Chromebook gets real

The Chromebook is a good extra computer for cloud-loving Google-centric Web users.

Why do you need a browser-based laptop that won't run a full OS? Chrome OS-powered ultraportables didn't make sense at $500, but at $199 they suddenly seem a lot more interesting. Google's parallel computing environment to Android has been a bit of an experimental black sheep, but that status could be changing very soon based on price drops and significant improvements to the function and stability of Chrome.

The recent availability of low-cost Chromebooks from Samsung and Acer means that a Chromebook can finally be a low-cost viable alternative to a Netbook, provided you keep your expectations in check and realize that these devices are made to mostly run online. Then again, if you're living in the Google cloud and love the idea of an instant-on, laptop-like gadget that can stream, e-mail, and Web browse to your heart's delight, this could be perfect. And it might portend where mobile computing is headed in the next few years.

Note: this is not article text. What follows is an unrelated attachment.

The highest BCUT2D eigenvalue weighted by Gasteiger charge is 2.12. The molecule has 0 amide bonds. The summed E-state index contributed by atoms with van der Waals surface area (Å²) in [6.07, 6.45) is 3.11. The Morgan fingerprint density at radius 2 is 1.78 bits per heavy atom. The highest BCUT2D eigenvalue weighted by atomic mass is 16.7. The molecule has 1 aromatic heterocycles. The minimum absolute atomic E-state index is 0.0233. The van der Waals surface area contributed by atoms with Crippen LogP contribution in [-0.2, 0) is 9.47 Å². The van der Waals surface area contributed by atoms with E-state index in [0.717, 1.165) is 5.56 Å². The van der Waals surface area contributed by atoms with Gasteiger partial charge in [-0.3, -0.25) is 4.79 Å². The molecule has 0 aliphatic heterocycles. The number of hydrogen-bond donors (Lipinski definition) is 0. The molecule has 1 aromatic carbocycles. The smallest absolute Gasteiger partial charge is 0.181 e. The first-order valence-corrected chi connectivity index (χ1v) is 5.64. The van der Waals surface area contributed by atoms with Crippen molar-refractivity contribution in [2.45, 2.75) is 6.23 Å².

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About the author

Scott Stein is a senior editor covering iOS and laptop reviews, mobile computing, video games, and tech culture. He has previously written for both mainstream and technology enthusiast publications including Wired, Esquire.com, Men's Journal, and Maxim, and regularly appears on TV and radio talking tech trends.

 

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